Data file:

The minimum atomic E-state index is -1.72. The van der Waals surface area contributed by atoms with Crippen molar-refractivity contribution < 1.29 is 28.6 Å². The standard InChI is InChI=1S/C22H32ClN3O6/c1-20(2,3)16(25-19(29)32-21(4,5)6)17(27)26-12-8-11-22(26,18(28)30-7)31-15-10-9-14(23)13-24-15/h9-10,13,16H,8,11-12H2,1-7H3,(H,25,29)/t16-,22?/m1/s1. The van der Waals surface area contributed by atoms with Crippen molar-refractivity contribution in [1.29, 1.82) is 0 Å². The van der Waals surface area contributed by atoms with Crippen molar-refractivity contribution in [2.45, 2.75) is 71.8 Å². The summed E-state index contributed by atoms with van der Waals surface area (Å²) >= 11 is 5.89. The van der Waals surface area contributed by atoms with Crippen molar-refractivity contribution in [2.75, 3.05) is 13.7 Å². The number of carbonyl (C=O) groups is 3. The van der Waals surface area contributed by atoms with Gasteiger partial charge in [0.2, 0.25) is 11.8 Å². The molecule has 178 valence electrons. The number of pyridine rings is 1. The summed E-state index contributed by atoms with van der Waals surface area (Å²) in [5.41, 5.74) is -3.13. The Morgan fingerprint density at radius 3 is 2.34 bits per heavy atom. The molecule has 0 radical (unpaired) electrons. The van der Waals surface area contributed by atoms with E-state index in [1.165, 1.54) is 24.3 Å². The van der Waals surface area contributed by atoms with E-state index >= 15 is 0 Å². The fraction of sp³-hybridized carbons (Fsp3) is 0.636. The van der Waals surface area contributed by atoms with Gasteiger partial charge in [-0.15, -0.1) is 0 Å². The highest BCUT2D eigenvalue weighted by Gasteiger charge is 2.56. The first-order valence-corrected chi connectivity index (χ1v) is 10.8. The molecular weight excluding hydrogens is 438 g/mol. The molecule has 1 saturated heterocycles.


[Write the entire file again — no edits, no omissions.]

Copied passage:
The minimum atomic E-state index is -1.72. The van der Waals surface area contributed by atoms with Crippen molar-refractivity contribution < 1.29 is 28.6 Å². The standard InChI is InChI=1S/C22H32ClN3O6/c1-20(2,3)16(25-19(29)32-21(4,5)6)17(27)26-12-8-11-22(26,18(28)30-7)31-15-10-9-14(23)13-24-15/h9-10,13,16H,8,11-12H2,1-7H3,(H,25,29)/t16-,22?/m1/s1. The van der Waals surface area contributed by atoms with Crippen molar-refractivity contribution in [1.29, 1.82) is 0 Å². The van der Waals surface area contributed by atoms with Crippen molar-refractivity contribution in [2.45, 2.75) is 71.8 Å². The summed E-state index contributed by atoms with van der Waals surface area (Å²) >= 11 is 5.89. The van der Waals surface area contributed by atoms with Crippen molar-refractivity contribution in [2.75, 3.05) is 13.7 Å². The number of carbonyl (C=O) groups is 3. The van der Waals surface area contributed by atoms with Gasteiger partial charge in [0.2, 0.25) is 11.8 Å². The molecule has 178 valence electrons. The number of pyridine rings is 1. The summed E-state index contributed by atoms with van der Waals surface area (Å²) in [5.41, 5.74) is -3.13. The Morgan fingerprint density at radius 3 is 2.34 bits per heavy atom. The molecule has 0 radical (unpaired) electrons. The van der Waals surface area contributed by atoms with E-state index in [1.165, 1.54) is 24.3 Å². The van der Waals surface area contributed by atoms with E-state index >= 15 is 0 Å². The fraction of sp³-hybridized carbons (Fsp3) is 0.636. The van der Waals surface area contributed by atoms with Gasteiger partial charge in [-0.15, -0.1) is 0 Å². The highest BCUT2D eigenvalue weighted by Gasteiger charge is 2.56. The first-order valence-corrected chi connectivity index (χ1v) is 10.8. The molecular weight excluding hydrogens is 438 g/mol. The molecule has 1 saturated heterocycles.